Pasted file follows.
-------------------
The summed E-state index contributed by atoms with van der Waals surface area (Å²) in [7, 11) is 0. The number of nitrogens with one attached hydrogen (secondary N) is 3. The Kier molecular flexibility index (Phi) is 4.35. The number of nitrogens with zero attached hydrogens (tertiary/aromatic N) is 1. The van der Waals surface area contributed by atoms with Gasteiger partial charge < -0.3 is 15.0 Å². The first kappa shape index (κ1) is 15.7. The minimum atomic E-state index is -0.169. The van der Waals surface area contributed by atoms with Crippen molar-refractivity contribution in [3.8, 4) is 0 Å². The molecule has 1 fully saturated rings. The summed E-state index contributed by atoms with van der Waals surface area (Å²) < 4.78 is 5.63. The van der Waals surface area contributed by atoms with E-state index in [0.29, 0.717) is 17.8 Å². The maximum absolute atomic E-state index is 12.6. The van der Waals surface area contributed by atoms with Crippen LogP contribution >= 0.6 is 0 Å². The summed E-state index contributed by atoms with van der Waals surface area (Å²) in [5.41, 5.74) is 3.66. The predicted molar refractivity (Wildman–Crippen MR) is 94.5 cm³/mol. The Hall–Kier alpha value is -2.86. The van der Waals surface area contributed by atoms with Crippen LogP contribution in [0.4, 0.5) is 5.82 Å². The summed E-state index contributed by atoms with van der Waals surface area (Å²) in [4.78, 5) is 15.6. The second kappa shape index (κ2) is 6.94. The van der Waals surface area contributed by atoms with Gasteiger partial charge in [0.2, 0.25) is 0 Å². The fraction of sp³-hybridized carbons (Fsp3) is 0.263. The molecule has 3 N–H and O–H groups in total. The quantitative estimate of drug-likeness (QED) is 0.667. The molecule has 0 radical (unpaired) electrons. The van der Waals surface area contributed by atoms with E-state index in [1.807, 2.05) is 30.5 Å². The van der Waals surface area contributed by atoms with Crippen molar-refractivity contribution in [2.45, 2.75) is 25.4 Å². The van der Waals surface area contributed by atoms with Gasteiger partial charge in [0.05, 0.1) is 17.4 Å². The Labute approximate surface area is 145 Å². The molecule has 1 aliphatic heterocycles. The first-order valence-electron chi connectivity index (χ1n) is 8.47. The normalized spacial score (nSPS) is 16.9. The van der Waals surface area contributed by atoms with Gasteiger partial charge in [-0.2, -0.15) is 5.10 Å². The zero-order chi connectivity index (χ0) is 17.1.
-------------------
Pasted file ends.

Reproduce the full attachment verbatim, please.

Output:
The summed E-state index contributed by atoms with van der Waals surface area (Å²) in [7, 11) is 0. The number of nitrogens with one attached hydrogen (secondary N) is 3. The Kier molecular flexibility index (Phi) is 4.35. The number of nitrogens with zero attached hydrogens (tertiary/aromatic N) is 1. The van der Waals surface area contributed by atoms with Gasteiger partial charge < -0.3 is 15.0 Å². The first kappa shape index (κ1) is 15.7. The minimum atomic E-state index is -0.169. The van der Waals surface area contributed by atoms with Crippen molar-refractivity contribution in [3.8, 4) is 0 Å². The molecule has 1 fully saturated rings. The summed E-state index contributed by atoms with van der Waals surface area (Å²) < 4.78 is 5.63. The van der Waals surface area contributed by atoms with E-state index in [0.29, 0.717) is 17.8 Å². The maximum absolute atomic E-state index is 12.6. The van der Waals surface area contributed by atoms with Crippen LogP contribution >= 0.6 is 0 Å². The summed E-state index contributed by atoms with van der Waals surface area (Å²) in [5.41, 5.74) is 3.66. The predicted molar refractivity (Wildman–Crippen MR) is 94.5 cm³/mol. The Hall–Kier alpha value is -2.86. The van der Waals surface area contributed by atoms with Crippen LogP contribution in [0.4, 0.5) is 5.82 Å². The summed E-state index contributed by atoms with van der Waals surface area (Å²) in [4.78, 5) is 15.6. The second kappa shape index (κ2) is 6.94. The van der Waals surface area contributed by atoms with Gasteiger partial charge in [0.2, 0.25) is 0 Å². The fraction of sp³-hybridized carbons (Fsp3) is 0.263. The molecule has 3 N–H and O–H groups in total. The quantitative estimate of drug-likeness (QED) is 0.667. The molecule has 0 radical (unpaired) electrons. The van der Waals surface area contributed by atoms with E-state index in [1.807, 2.05) is 30.5 Å². The van der Waals surface area contributed by atoms with Crippen molar-refractivity contribution in [2.45, 2.75) is 25.4 Å². The van der Waals surface area contributed by atoms with Gasteiger partial charge in [0.05, 0.1) is 17.4 Å². The Labute approximate surface area is 145 Å². The molecule has 1 aliphatic heterocycles. The first-order valence-electron chi connectivity index (χ1n) is 8.47. The normalized spacial score (nSPS) is 16.9. The van der Waals surface area contributed by atoms with Gasteiger partial charge in [-0.2, -0.15) is 5.10 Å². The zero-order chi connectivity index (χ0) is 17.1.